What remains unclear is the precise amount of money which China, Russia, Brazil, India and other countries will put on the table. With a question mark are also Indonesia, Malaysia and Thailand, which need national consultations, making it unclear how will the remainder to 430 bn be distributed among the big countries. As far as we can judge from the statement, it is certain that they will participate, because there is a commitment for a continuation of the quota reform of the Fund.
You have probably spotted already the absence of the US. This is so because the country, at this stage, will not participate with an increase of resources, mainly because of the election campaign, during which every cent will be severely criticised. For now, after the withdrawal of one of the main candidates of the Republicans - the social conservative Rick Santorum - the main opponents for the race in November seem to be Mitt Romney and Barack Obama. However, Romney is a big critic of the "pro-European" behaviour of Mr Obama. Romney is even talking about Obama's efforts to work well with the US European partners with disdain. But officially, the reason for the American non-participation is the tough budgetary problems of the country.
In a statement after the end of the meeting, Tim Geithner, US treasury secretary, points out that the leaders in Europe had undertaken important actions in the last weeks and months to strengthen their crisis response, for reducing financial stress and for laying the foundations of greater stability. "The success of the next phase of the crisis response will hinge on Europe’s willingness and ability, together with the European Central Bank (ECB), to apply its tools and processes creatively, flexibly and
aggressively to support countries as they implement reforms and stay ahead of markets". This is an unequivocal hint that Europe is on its own and cannot rely financially on the US. If necessary, the ECB should take the hit.
In Mr Geithner's statement there is another thing, clearly stated, that the IMF can and should play a complementary role in Europe's crisis response. "We welcome the pledges by several International Monetary Fund (IMF) members to provide bilateral loans to the Fund. [...] We also welcome the commitment by the G-20 and the International Monetary and Financial Committee (IMFC) to incorporate additional safeguards to protect IMF resources. The United States continues to support the smooth functioning of international financial markets, including through the central bank swap lines with the ECB". The latter is the only financial commitment the US is ready to make.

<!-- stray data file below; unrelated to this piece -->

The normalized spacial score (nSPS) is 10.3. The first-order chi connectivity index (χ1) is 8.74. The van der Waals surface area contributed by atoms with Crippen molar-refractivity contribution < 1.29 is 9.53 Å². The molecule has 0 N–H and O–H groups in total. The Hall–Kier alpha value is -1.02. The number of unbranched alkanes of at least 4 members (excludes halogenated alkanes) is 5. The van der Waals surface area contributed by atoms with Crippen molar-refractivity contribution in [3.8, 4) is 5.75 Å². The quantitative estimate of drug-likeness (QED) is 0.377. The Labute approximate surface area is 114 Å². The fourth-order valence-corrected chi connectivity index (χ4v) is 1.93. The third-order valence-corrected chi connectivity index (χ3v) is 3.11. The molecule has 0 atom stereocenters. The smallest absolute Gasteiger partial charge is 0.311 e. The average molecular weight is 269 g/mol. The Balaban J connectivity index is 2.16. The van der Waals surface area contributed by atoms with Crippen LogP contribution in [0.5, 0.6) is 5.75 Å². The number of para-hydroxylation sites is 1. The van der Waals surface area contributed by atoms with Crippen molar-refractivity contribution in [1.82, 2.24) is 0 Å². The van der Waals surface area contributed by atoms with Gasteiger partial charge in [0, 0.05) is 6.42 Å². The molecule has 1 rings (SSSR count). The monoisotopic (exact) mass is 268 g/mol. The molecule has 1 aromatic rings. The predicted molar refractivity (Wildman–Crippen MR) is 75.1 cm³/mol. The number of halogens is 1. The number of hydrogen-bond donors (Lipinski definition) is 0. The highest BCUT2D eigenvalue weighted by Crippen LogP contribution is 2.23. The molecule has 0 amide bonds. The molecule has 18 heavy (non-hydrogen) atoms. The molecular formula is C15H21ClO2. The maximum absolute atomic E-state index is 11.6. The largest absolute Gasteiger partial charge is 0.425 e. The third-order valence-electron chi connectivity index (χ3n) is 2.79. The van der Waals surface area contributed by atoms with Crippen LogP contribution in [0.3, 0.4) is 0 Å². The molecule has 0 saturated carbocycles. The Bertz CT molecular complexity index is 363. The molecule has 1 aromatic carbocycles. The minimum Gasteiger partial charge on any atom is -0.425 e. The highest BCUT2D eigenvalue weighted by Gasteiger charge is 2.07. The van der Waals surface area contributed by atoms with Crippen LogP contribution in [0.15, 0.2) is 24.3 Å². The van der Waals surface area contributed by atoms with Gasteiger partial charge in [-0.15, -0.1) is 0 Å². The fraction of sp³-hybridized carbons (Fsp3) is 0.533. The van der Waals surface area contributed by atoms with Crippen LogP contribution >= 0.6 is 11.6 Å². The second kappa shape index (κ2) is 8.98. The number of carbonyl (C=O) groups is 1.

After the otherwise good news from Friday night, that the IMF is increasing its firewall two-fold in support of eurozone's efforts, the minister of finance of Singapore and chairman of the IMFC, Tharman Shanmugaratnam, said that, although the moment was very appropriate for this decision and that it was essential, the firewall was not a solution in itself. The real solution to the crisis has nothing to do with firewalls. The firewall is a necessary but insufficient condition for solving the crisis, he added. "The real solution has to do with the fiscal and structural reforms that address the real causes of this crisis, particularly in Europe, but also elsewhere".
So far the main issue was whether the eurozone firewall is big enough to withstand a possible rescue of countries of systemic importance, like Spain, whose borrowing costs of its 10-year bonds soared to the unbearably high level of 6% - a level, at which other countries were forced to ask for a bailout. Of the totally 800 bn euros lending capacity of the eurozone, the real money which it can provide is 500 bn, but given that none of the currently bailout countries does not ask for a second/third loan. Up to the moment, the temporary rescue fund has lent 78 bn euros to Portugal, 85 bn for Ireland and 130 bn for the second bailout of Greece. The simple math shows that the 500 bn would be highly insufficient if Spain has to be saved - only for recapitalisation of its banks the country would need 50 bn euros.